Green peas are the Rodney Dangerfield of green vegetables. They get no respect. Certainly not as much as their green counterparts—broccoli, cabbage, and green beans, that boast more nutritional fire power. Even so, their color, shape, and ease of preparation assure peas a place in most kitchens.
Memories Are Made of Peas
But when I was a kid, peas were never a welcomed addition at the dinner table for me. As my mother heaped them onto my plate, the little green orbs would invade my mashed potatoes and do belly flops in the gravy. I didn’t like them, even though they were a pretty color, fun to play with, and less threatening than spinach.
In time, I made my peace with peas. Today they hang out in the freezer. I have 1.5 bags of petits pois right now. One bag is for any last minute vegetable dish I might need and the half bag serves as an ice pack for distressed body parts.
I admired my grandfather’s adeptness at eating peas by pushing them with a knife onto the back of his fork, a skill no one else in the family possessed. But actual delivery with the knife alone is considered poor manners. Though it was perfectly acceptable to eat them with a knife in the 19th century, the most popular practitioners of the knife transport today are Homer Simpson and Dudley Do Right. So I offer an ode to the bygone era:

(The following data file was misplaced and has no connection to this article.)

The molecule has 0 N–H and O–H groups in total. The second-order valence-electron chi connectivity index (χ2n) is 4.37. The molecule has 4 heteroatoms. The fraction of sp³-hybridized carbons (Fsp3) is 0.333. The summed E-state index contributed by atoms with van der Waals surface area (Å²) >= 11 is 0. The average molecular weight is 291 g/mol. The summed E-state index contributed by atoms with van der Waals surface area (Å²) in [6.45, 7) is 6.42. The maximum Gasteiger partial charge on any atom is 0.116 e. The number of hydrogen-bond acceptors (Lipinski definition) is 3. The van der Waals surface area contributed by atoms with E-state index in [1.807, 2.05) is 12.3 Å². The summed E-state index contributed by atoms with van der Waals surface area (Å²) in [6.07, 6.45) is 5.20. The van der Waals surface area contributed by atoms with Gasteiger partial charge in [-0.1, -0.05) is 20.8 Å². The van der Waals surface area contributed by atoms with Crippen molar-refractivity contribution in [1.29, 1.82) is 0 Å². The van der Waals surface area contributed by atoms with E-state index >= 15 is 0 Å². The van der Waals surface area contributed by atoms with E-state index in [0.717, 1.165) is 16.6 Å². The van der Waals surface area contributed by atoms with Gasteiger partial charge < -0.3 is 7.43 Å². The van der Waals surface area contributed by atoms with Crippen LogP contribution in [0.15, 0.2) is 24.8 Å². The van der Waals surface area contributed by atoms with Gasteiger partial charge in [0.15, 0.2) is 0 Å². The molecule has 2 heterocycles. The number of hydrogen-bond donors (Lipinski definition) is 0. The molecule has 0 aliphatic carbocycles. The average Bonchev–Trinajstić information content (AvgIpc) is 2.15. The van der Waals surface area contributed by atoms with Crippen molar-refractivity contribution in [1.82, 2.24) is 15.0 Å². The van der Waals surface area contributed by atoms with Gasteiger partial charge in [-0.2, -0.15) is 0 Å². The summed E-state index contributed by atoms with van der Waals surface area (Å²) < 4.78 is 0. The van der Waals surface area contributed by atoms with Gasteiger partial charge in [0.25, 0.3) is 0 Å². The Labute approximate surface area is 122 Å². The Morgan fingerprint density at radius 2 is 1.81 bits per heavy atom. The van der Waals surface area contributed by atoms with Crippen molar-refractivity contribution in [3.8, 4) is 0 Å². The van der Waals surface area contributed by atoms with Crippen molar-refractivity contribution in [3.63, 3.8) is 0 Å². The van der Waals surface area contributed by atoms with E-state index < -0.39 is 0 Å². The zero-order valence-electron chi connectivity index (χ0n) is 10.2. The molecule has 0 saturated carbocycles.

“I eat my peas with honey. I’ve done it all my life. It makes my peas taste funny, but it keeps them on my knife.”
Not All Peas Are Equal
The English and Irish share a fondness for what they call mushy peas. You may recalls they were immortalized in a nursery rhyme: “Peas porridge hot; peas porridge cold. Peas porridge in the pot nine days old.” The jingle is probably a tribute to mushy peas being hearty enough to last for a long time on the back burner of a stove.
To be edible, the large, dried, marrowfat peas are first soaked in a mixture of water and bicarbonate of soda. After being boiled and mashed, the dish takes on the look of warm guacamole. I’ve had this traditional delicacy in British and Irish pubs. I once brought home a can of mushy peas from a trip, but without a proper plate of fish and chips, it wasn’t the same.
There’s little chance mushy peas will show up in mainline supermarkets or restaurants, but be sure to try the dish if you’re in the British Isles, where they know how to cook them best.
Pass the Peas Please
Since peas benefit from surrounding flavors, I often cook mine with sliced onions and carrots for a bit of sweetness. This simple recipe from Ina Garten’s Make It Ahead gets a boost from the addition of pancetta. Small peas work best.
Peas and Pancetta
- 1 Tbs. good olive oil
- 2 1/2 oz. pancetta, 1/4″ diced
- 1 large shallot, halved and sliced
- 1 (10 oz.) package frozen peas
- Kosher salt and fresh ground pepper
- 1 Tbs. fresh mint leaves, julienned
Heat olive oil in medium (10-inch) saute pan, add pancetta and shallot. Cook over medium heat for 5 to 7 minutes, stirring occasionally, until pancetta in browned and shallot is tender. Add frozen peas, 1 tsp. salt and 1/4 tsp pepper. Cook over 4 to 5 minutes more. Stir in mint, taste for seasoning, and serve hot.